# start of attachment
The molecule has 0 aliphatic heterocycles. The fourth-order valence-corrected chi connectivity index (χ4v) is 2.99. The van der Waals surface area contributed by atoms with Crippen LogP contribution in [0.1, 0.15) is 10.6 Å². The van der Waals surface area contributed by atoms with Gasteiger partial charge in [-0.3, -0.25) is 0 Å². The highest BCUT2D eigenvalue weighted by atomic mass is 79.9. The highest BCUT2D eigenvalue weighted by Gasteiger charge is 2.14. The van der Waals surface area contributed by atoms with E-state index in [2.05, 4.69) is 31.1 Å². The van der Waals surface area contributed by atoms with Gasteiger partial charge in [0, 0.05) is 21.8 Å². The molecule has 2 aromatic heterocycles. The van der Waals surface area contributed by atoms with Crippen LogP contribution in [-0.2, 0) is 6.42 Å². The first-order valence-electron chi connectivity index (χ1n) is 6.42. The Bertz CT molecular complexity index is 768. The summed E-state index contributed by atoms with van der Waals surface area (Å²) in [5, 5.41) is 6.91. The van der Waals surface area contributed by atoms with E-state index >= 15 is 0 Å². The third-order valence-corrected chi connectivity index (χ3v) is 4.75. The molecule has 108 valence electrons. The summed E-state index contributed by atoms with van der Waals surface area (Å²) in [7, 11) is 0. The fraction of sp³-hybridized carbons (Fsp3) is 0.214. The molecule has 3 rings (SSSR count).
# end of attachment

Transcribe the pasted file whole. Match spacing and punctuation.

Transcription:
The molecule has 0 aliphatic heterocycles. The fourth-order valence-corrected chi connectivity index (χ4v) is 2.99. The van der Waals surface area contributed by atoms with Crippen LogP contribution in [0.1, 0.15) is 10.6 Å². The van der Waals surface area contributed by atoms with Gasteiger partial charge in [-0.3, -0.25) is 0 Å². The highest BCUT2D eigenvalue weighted by atomic mass is 79.9. The highest BCUT2D eigenvalue weighted by Gasteiger charge is 2.14. The van der Waals surface area contributed by atoms with E-state index in [2.05, 4.69) is 31.1 Å². The van der Waals surface area contributed by atoms with Gasteiger partial charge in [0, 0.05) is 21.8 Å². The molecule has 2 aromatic heterocycles. The van der Waals surface area contributed by atoms with Crippen LogP contribution in [-0.2, 0) is 6.42 Å². The first-order valence-electron chi connectivity index (χ1n) is 6.42. The Bertz CT molecular complexity index is 768. The summed E-state index contributed by atoms with van der Waals surface area (Å²) in [5, 5.41) is 6.91. The van der Waals surface area contributed by atoms with E-state index >= 15 is 0 Å². The third-order valence-corrected chi connectivity index (χ3v) is 4.75. The molecule has 108 valence electrons. The summed E-state index contributed by atoms with van der Waals surface area (Å²) in [7, 11) is 0. The fraction of sp³-hybridized carbons (Fsp3) is 0.214. The molecule has 3 rings (SSSR count).